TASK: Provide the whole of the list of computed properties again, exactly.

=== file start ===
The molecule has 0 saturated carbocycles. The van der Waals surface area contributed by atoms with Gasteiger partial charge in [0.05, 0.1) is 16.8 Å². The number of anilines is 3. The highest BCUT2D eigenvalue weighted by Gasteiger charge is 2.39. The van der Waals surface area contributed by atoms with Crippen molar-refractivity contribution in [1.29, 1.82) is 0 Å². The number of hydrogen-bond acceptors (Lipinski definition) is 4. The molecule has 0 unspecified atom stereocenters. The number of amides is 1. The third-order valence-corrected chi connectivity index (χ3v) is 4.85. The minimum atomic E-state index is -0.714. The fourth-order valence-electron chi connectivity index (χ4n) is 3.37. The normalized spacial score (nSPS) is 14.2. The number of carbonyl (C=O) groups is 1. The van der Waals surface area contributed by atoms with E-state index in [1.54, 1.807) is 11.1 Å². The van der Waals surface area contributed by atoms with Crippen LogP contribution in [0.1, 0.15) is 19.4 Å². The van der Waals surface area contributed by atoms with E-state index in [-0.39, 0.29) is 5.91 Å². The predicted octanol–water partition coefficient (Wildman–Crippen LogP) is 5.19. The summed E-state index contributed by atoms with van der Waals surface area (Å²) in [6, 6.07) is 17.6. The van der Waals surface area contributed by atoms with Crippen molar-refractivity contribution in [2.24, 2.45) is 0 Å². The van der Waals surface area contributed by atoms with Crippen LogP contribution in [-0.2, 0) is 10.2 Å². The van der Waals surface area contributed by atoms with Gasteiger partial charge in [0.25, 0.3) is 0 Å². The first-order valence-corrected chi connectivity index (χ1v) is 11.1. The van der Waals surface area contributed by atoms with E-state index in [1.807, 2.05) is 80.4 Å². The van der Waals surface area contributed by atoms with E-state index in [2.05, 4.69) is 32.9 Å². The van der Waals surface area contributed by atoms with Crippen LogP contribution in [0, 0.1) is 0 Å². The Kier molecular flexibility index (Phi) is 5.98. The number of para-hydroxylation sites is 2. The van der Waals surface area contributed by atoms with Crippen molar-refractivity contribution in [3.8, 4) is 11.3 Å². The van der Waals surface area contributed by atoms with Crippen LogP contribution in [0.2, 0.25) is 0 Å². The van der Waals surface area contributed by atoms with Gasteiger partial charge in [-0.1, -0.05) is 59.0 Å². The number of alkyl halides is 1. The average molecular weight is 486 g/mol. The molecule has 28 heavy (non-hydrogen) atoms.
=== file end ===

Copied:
The molecule has 0 saturated carbocycles. The van der Waals surface area contributed by atoms with Gasteiger partial charge in [0.05, 0.1) is 16.8 Å². The number of anilines is 3. The highest BCUT2D eigenvalue weighted by Gasteiger charge is 2.39. The van der Waals surface area contributed by atoms with Crippen molar-refractivity contribution in [1.29, 1.82) is 0 Å². The number of hydrogen-bond acceptors (Lipinski definition) is 4. The molecule has 0 unspecified atom stereocenters. The number of amides is 1. The third-order valence-corrected chi connectivity index (χ3v) is 4.85. The minimum atomic E-state index is -0.714. The fourth-order valence-electron chi connectivity index (χ4n) is 3.37. The normalized spacial score (nSPS) is 14.2. The number of carbonyl (C=O) groups is 1. The van der Waals surface area contributed by atoms with E-state index in [1.54, 1.807) is 11.1 Å². The van der Waals surface area contributed by atoms with Crippen LogP contribution in [0.1, 0.15) is 19.4 Å². The van der Waals surface area contributed by atoms with E-state index in [-0.39, 0.29) is 5.91 Å². The predicted octanol–water partition coefficient (Wildman–Crippen LogP) is 5.19. The summed E-state index contributed by atoms with van der Waals surface area (Å²) in [6, 6.07) is 17.6. The van der Waals surface area contributed by atoms with Crippen molar-refractivity contribution in [2.24, 2.45) is 0 Å². The van der Waals surface area contributed by atoms with Crippen LogP contribution in [-0.2, 0) is 10.2 Å². The van der Waals surface area contributed by atoms with Gasteiger partial charge in [0.25, 0.3) is 0 Å². The first-order valence-corrected chi connectivity index (χ1v) is 11.1. The van der Waals surface area contributed by atoms with E-state index in [1.807, 2.05) is 80.4 Å². The van der Waals surface area contributed by atoms with E-state index in [2.05, 4.69) is 32.9 Å². The van der Waals surface area contributed by atoms with Crippen LogP contribution in [0, 0.1) is 0 Å². The Kier molecular flexibility index (Phi) is 5.98. The number of para-hydroxylation sites is 2. The van der Waals surface area contributed by atoms with Crippen molar-refractivity contribution in [3.8, 4) is 11.3 Å². The van der Waals surface area contributed by atoms with Crippen LogP contribution in [0.2, 0.25) is 0 Å². The van der Waals surface area contributed by atoms with Gasteiger partial charge in [-0.1, -0.05) is 59.0 Å². The number of alkyl halides is 1. The average molecular weight is 486 g/mol. The molecule has 28 heavy (non-hydrogen) atoms.